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W elcome back students, and summer vacationers! Here’s a pop quiz about some of what happened between the time that school let out in June and this week, when it begins again for New Haven Public Schools and several area universities.

1. In the 1970s, 1180 Chapel Street was the site of the notorious punk club Ron’s Place. Then it was two different Vietnamese restaurants and a shortlived Mexican Cantina. What is it now?

2. Cutler’s Records Shop announced in May that it would be “retiring.” What was the store’s last day of operation?

3. What planned Music on the Green concert was postponed due to the rain and was rescheduled for this Friday inside the Shubert?

4. How did Book Trader’s A Tale of Two Turkeys sandwich fare in the national TV competition “Adam Richman’s Best Sandwich in America”?

5. How’d the state’s primary elections for the U.S. Senate turn out?

6. What has BOOST! been up to lately?

Time’s up, pencils down! The answers:

1. New Haven Meatball House.

2. Cutler’s spun its last disk on June 30.

3. Shontelle. Tickets are available on the evening of the show, on a first come, first served basis. It’s a rare chance for school-year residents to get an autumnal taste of New Haven’s summer magic. Doors open at 7 p.m.

4. It was one of three sandwiches representing all of New England in the penultimate August 8 episode coming in 2nd to the Zesty Lemon Lobster Roll at The Galley in Naples, Maine.

5. Following decisive victories in their respective party primaries on August 14, Chris Murphy (Democrat) and Linda McMahon (Republican) will compete for the U.S. Senate seat vacated by Joseph Lieberman.

As for the sixth question, BOOST!—a collaboration among United Way of Greater New Haven, the City of New Haven and New Haven Public Schools encouraging results-driven school administration and seeking to more actively involve parents in their kids’ educations—gathered dozens of volunteers last week at Barnard Environmental Studies Magnet School (pictured above) for a “Kindergarten Canvass” of the city. The workers included school administrators, United Way execs, several staffers from New Haven Promise (the program which waives tuition fees at many Connecticut colleges and universities for motivated students), city employees, teachers, parents and community leaders. The throng fanned out around town to knock on the doors of families with kindergarten-bound children.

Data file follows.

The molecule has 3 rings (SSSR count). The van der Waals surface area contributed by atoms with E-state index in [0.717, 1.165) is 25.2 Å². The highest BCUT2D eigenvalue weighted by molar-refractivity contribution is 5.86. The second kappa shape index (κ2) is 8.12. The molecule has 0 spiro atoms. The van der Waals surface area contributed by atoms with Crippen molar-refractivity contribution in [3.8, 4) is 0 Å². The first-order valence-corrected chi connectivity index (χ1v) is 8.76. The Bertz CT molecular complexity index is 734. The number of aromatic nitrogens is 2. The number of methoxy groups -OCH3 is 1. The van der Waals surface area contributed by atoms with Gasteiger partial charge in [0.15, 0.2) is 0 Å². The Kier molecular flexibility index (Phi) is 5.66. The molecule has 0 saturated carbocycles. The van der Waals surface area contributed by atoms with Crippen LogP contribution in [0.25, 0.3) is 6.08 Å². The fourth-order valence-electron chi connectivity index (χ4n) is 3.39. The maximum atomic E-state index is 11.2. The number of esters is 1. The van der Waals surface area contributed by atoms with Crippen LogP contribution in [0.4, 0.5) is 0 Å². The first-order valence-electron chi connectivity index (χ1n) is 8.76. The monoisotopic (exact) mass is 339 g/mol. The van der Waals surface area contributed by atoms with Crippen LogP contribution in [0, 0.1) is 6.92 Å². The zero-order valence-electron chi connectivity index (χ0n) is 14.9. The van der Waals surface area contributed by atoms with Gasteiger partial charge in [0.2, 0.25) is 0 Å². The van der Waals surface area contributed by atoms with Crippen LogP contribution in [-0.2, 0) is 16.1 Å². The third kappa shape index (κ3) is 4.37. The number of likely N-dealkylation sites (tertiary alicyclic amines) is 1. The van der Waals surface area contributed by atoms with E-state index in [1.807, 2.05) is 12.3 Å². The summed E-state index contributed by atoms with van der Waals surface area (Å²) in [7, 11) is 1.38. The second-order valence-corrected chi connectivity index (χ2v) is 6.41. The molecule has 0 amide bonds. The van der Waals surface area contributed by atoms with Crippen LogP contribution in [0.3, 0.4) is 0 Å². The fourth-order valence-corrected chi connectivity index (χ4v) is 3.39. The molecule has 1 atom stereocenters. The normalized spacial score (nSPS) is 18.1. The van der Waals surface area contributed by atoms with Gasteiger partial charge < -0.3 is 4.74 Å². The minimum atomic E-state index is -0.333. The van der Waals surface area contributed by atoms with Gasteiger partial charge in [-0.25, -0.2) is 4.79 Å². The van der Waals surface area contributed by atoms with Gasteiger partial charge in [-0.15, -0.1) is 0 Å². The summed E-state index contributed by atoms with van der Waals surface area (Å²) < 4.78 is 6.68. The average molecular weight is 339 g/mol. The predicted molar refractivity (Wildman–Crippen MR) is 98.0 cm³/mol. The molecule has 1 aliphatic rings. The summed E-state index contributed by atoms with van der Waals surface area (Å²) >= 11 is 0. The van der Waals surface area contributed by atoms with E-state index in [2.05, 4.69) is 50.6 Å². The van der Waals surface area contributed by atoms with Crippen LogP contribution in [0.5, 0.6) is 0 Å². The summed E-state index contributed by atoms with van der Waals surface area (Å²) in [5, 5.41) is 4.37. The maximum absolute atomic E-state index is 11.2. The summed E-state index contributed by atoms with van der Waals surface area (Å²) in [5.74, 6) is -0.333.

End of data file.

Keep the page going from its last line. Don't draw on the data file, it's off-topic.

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Knocking on strangers’ doors never goes perfectly smoothly, but it’s a whole lot easier when the person you’re visiting is an enthusiastic youngster. BOOST! volunteers brought free books for the kids and stayed to answer questions from the parents: What if we can’t afford the school uniform yet? How reliable are the school buses? How important is homework?

While the BOOST!ers boosted the system and the parents took advantage of the FAQ sheets and brochures, the kids bounced around delightedly. School! We’re going to school! Nothing their older siblings said could dissuade them from the belief that school was going to be just great. BOOST! was there to give a final assurance.

Those beaming little boys and girls are the latest class in a long tradition of New Haven schoolchildren and college students for whom the city has only the highest hopes and aspirations. Just take a gander at New Haven’s educational legacy:

Big bandleader Artie Shaw attended Dwight Elementary School on Edgewood Avenue. Karen Carpenter attended Nathan Hale Elementary. Light Heavyweight champion boxer “Bad” Chad Dawson went to Hillhouse High, as did actor Ernest Borgnine (whose face looked as if he’d been hit by a light heavyweight champion boxer). College Football Hall of Famer Albie Booth went to Hillhouse, then stayed in town to play for Yale in the late 1920s and early ’30s. Booth and Dawson, as well as Yale grads such as Meryl Streep and Paul Giamatti are among the celebrities at the center of a new city-pride campaign, one more thing you might have missed if you’ve been away for the past couple of months. Celebs who were raised and/or educated in New Haven have been honored with billboard-sized biographical posters hung around the city’s Chapel West district declaring them “New Haven Notables.”

It’s hard to know who the next generation of New Haven Notables will be, or what skills might even be decreed “Notable” in this fast-moving 21st century. But judging from the happy faces on those expectant kids visited by BOOST!, they’re off to a promising start.

Written by Christopher Arnott.

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Christopher Arnott has written about arts and culture in Connecticut for over 25 years. His journalism has won local, regional and national awards, and he has been honored with an Arts Award from the Arts Council of Greater New Haven. He posts daily at his own sites and New Haven Theater Jerk (

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